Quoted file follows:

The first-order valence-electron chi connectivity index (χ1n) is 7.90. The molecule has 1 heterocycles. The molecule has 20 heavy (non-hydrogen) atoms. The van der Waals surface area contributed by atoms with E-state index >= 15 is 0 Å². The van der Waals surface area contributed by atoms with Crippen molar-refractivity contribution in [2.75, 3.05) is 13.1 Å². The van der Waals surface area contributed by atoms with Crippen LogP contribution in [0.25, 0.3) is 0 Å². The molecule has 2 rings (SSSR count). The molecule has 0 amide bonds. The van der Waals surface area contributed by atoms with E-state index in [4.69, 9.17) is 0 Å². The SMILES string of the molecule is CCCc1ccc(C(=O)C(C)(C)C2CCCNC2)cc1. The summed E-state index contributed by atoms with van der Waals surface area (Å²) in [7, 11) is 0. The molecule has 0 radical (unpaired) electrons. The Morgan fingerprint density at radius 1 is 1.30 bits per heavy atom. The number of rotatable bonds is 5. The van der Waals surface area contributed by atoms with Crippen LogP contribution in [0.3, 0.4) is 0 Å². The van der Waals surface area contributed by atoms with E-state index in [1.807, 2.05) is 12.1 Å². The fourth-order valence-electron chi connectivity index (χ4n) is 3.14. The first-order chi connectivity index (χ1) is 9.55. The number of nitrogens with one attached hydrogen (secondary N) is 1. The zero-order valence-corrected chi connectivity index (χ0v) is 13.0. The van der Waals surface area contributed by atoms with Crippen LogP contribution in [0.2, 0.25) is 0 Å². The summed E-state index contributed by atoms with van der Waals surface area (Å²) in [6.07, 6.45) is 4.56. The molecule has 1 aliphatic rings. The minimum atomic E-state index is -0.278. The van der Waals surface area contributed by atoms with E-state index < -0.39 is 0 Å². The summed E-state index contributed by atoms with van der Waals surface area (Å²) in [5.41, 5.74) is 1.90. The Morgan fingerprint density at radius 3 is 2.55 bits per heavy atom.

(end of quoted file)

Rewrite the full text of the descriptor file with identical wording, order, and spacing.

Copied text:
The first-order valence-electron chi connectivity index (χ1n) is 7.90. The molecule has 1 heterocycles. The molecule has 20 heavy (non-hydrogen) atoms. The van der Waals surface area contributed by atoms with E-state index >= 15 is 0 Å². The van der Waals surface area contributed by atoms with Crippen molar-refractivity contribution in [2.75, 3.05) is 13.1 Å². The van der Waals surface area contributed by atoms with Crippen LogP contribution in [0.25, 0.3) is 0 Å². The molecule has 2 rings (SSSR count). The molecule has 0 amide bonds. The van der Waals surface area contributed by atoms with E-state index in [4.69, 9.17) is 0 Å². The SMILES string of the molecule is CCCc1ccc(C(=O)C(C)(C)C2CCCNC2)cc1. The summed E-state index contributed by atoms with van der Waals surface area (Å²) in [7, 11) is 0. The molecule has 0 radical (unpaired) electrons. The Morgan fingerprint density at radius 1 is 1.30 bits per heavy atom. The number of rotatable bonds is 5. The van der Waals surface area contributed by atoms with Crippen LogP contribution in [0.3, 0.4) is 0 Å². The van der Waals surface area contributed by atoms with E-state index in [1.807, 2.05) is 12.1 Å². The fourth-order valence-electron chi connectivity index (χ4n) is 3.14. The first-order chi connectivity index (χ1) is 9.55. The number of nitrogens with one attached hydrogen (secondary N) is 1. The zero-order valence-corrected chi connectivity index (χ0v) is 13.0. The van der Waals surface area contributed by atoms with Crippen LogP contribution in [0.2, 0.25) is 0 Å². The summed E-state index contributed by atoms with van der Waals surface area (Å²) in [6.07, 6.45) is 4.56. The molecule has 1 aliphatic rings. The minimum atomic E-state index is -0.278. The van der Waals surface area contributed by atoms with E-state index < -0.39 is 0 Å². The summed E-state index contributed by atoms with van der Waals surface area (Å²) in [5.41, 5.74) is 1.90. The Morgan fingerprint density at radius 3 is 2.55 bits per heavy atom.